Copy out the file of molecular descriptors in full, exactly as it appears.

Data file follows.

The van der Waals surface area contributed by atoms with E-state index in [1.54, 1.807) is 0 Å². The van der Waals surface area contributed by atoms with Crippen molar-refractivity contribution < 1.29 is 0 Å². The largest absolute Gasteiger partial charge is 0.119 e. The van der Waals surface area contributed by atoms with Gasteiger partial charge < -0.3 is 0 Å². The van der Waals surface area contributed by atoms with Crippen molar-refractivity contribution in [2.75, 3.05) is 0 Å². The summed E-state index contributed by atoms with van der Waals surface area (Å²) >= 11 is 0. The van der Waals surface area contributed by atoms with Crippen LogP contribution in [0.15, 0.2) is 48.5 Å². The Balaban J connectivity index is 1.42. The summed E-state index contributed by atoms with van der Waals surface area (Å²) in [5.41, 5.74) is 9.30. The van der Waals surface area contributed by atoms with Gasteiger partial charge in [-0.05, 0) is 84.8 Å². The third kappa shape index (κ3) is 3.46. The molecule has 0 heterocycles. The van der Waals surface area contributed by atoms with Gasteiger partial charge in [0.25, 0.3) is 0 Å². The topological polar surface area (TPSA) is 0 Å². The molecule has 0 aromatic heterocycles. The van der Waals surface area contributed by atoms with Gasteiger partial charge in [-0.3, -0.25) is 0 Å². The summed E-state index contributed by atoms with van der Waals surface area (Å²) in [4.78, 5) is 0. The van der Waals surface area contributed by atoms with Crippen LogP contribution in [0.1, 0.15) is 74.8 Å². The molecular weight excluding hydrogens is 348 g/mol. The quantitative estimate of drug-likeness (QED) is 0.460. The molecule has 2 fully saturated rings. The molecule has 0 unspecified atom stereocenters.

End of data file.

The van der Waals surface area contributed by atoms with E-state index in [1.54, 1.807) is 0 Å². The van der Waals surface area contributed by atoms with Crippen molar-refractivity contribution < 1.29 is 0 Å². The largest absolute Gasteiger partial charge is 0.119 e. The van der Waals surface area contributed by atoms with Gasteiger partial charge < -0.3 is 0 Å². The van der Waals surface area contributed by atoms with Crippen molar-refractivity contribution in [2.75, 3.05) is 0 Å². The summed E-state index contributed by atoms with van der Waals surface area (Å²) >= 11 is 0. The van der Waals surface area contributed by atoms with Crippen LogP contribution in [0.15, 0.2) is 48.5 Å². The Balaban J connectivity index is 1.42. The summed E-state index contributed by atoms with van der Waals surface area (Å²) in [5.41, 5.74) is 9.30. The van der Waals surface area contributed by atoms with Gasteiger partial charge in [-0.05, 0) is 84.8 Å². The third kappa shape index (κ3) is 3.46. The molecule has 0 heterocycles. The van der Waals surface area contributed by atoms with Gasteiger partial charge in [0.25, 0.3) is 0 Å². The topological polar surface area (TPSA) is 0 Å². The molecule has 0 aromatic heterocycles. The van der Waals surface area contributed by atoms with Gasteiger partial charge in [-0.3, -0.25) is 0 Å². The summed E-state index contributed by atoms with van der Waals surface area (Å²) in [4.78, 5) is 0. The van der Waals surface area contributed by atoms with Crippen LogP contribution in [0.1, 0.15) is 74.8 Å². The molecular weight excluding hydrogens is 348 g/mol. The quantitative estimate of drug-likeness (QED) is 0.460. The molecule has 2 fully saturated rings. The molecule has 0 unspecified atom stereocenters.